Dr. Mark Gardner (PI), and his co-PIs Dr. Steven Ellington (Electrical & Computer Engineering), Dr. Ben Knapp (Institute for Creativity, Arts and Technology, CS), and Dr. Eugene Brown (Mechanical Engineering) received NSF funding for "An Advanced Scientific Collaboration Environment and DMZ."  They describe the project: "Collaboration in scientific discourse is as much about building community as it is about data sharing. It is about discipline-specific web portals to ease data discovery and to facilitate access. It is about validated tools for working with the data and about the means for replicating results. It is about data curation and management. It is about controlling access to the data in order to obey regulatory requirements. And it is about the social interactions between scientists. Successful collaborations already address these issues, but in ad hoc ways. New collaborations must tackle the same challenges over and over gain. It would be much more productive if a standard infrastructure existed for building and hosting collaboration environments and communities.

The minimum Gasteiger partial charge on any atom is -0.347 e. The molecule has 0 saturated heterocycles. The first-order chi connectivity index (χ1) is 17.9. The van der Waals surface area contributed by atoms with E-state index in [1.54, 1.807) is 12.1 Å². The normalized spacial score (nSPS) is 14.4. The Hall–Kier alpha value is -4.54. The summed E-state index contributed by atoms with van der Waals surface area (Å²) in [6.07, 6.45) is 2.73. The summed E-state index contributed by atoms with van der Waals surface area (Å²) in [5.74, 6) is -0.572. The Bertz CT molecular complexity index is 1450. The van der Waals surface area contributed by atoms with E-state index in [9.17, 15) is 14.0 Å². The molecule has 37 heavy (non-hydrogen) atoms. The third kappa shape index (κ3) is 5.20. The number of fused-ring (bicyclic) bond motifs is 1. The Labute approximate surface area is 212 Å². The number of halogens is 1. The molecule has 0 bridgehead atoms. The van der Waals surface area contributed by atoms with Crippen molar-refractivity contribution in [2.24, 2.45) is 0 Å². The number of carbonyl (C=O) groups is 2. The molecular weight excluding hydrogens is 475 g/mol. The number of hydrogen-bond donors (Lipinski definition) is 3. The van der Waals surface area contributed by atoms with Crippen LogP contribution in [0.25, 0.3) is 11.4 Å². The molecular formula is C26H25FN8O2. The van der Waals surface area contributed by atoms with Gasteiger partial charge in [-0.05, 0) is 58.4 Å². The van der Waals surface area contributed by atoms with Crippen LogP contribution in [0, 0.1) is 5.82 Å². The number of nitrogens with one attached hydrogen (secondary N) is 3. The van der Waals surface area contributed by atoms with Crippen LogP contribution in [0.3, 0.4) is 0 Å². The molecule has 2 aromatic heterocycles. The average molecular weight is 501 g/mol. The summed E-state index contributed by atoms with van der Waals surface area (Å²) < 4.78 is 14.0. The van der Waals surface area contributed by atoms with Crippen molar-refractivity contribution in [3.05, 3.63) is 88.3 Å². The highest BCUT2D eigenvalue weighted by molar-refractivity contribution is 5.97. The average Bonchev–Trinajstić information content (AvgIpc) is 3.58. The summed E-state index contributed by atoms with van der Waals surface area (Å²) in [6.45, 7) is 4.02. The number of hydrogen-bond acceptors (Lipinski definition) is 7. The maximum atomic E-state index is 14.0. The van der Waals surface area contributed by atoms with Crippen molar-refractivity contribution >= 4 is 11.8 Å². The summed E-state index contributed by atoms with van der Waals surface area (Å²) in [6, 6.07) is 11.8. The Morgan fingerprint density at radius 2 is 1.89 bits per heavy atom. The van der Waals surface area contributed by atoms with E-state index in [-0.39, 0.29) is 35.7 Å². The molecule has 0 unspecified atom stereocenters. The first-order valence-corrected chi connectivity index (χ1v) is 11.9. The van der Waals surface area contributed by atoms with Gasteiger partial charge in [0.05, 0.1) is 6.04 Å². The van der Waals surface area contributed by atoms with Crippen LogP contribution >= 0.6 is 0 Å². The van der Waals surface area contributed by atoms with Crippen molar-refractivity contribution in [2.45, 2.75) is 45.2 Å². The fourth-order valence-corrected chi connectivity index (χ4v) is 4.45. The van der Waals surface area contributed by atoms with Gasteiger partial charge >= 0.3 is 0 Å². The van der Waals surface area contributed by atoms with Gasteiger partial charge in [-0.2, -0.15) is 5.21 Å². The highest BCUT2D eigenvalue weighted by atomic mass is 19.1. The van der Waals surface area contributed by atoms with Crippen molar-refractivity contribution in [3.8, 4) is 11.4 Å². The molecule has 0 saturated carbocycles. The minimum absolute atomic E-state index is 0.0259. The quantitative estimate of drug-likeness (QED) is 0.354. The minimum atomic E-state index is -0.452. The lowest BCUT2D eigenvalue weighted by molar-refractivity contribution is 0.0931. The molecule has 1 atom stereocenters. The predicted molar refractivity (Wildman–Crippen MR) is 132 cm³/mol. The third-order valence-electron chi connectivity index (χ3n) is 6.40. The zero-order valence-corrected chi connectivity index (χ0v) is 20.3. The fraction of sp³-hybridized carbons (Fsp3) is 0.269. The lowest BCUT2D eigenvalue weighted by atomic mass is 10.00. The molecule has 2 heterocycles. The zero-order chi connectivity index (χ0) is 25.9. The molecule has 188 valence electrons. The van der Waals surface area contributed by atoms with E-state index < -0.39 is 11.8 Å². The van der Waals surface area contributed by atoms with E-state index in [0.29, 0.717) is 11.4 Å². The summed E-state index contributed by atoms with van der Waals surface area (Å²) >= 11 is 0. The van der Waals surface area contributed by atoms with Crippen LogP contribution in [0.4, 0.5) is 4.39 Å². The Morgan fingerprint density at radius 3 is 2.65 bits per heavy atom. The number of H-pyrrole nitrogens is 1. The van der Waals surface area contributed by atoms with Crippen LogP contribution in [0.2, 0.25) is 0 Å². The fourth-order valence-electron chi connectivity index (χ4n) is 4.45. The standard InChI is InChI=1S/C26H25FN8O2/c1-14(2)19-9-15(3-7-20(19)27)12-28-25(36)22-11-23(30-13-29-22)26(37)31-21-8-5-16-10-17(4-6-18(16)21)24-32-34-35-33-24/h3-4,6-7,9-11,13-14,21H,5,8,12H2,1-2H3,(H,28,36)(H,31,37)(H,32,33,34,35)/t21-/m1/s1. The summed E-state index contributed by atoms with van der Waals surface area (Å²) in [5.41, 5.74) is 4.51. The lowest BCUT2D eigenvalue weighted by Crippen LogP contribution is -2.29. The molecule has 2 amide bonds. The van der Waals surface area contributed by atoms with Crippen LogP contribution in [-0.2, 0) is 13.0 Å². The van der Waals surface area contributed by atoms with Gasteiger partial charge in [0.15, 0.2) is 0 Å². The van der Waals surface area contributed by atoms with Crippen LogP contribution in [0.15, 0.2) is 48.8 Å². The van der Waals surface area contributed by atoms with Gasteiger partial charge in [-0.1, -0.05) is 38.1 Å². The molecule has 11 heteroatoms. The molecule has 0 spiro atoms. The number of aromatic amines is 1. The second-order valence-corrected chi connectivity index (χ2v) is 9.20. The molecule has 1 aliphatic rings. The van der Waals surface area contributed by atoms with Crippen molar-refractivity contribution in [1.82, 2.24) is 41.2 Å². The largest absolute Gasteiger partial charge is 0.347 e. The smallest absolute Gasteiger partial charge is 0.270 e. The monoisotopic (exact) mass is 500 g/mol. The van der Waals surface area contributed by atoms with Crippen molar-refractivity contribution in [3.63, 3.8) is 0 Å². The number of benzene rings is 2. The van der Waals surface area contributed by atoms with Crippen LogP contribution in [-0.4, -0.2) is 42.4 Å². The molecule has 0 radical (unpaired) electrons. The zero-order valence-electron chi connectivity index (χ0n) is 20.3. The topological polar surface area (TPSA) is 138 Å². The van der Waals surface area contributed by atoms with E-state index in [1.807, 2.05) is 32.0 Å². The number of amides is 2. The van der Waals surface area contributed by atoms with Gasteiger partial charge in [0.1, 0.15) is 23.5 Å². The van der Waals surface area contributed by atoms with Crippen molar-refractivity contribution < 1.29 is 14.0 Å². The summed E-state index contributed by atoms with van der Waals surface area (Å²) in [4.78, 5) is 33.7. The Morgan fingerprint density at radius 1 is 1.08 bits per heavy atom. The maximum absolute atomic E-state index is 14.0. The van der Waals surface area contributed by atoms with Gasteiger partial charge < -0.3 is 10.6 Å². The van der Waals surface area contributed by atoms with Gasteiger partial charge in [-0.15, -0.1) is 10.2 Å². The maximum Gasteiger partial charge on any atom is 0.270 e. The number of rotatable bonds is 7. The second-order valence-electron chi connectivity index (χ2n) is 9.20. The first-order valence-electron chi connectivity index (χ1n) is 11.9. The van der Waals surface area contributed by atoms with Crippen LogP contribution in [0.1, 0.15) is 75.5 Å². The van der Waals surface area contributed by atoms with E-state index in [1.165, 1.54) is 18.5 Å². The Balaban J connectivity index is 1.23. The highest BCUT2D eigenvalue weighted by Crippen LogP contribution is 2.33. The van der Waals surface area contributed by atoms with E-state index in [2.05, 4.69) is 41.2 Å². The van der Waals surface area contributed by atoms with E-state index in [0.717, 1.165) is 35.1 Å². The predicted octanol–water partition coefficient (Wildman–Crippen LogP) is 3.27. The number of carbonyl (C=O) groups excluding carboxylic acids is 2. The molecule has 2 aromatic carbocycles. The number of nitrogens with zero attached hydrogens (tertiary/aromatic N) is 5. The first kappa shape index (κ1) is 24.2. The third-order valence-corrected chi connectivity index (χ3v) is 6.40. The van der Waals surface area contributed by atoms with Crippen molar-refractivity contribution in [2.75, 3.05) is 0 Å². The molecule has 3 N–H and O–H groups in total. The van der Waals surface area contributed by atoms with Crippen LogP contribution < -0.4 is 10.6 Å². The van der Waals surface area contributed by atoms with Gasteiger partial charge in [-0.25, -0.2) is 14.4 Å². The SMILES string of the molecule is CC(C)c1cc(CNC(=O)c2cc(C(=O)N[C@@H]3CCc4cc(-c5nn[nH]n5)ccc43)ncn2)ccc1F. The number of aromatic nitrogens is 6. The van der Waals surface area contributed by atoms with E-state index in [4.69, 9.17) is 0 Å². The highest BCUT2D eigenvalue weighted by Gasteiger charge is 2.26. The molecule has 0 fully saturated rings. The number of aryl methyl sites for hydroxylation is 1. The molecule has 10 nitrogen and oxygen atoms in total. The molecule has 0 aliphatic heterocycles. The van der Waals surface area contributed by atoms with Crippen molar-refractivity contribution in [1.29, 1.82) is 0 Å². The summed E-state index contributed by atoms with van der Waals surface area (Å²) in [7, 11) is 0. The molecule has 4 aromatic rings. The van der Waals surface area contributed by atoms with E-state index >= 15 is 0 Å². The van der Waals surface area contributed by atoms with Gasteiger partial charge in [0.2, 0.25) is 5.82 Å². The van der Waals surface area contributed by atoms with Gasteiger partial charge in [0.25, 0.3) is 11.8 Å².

The Advanced Scientific Collaboration Environment and DMZ (ASCED) is a standardized infrastructure, based upon open source components, for building and hosting scientific communities. It is built upon the Science DMZ, an infrastructure for efficiently sharing data, by including a private cloud for hosting collaboration environments. It supports role-based access control, facilitates data management, and provides PIs with tools for abiding by regulatory requirements. It is a standard base upon which scientific communities can be built, allowing future proposals to focus on the specifics of their research.  It is also envisioned that ASCED will be used as a platform for educators to engage students at all levels. And it can be a platform for engaging the public, both in the dissemination of results and in participating in research."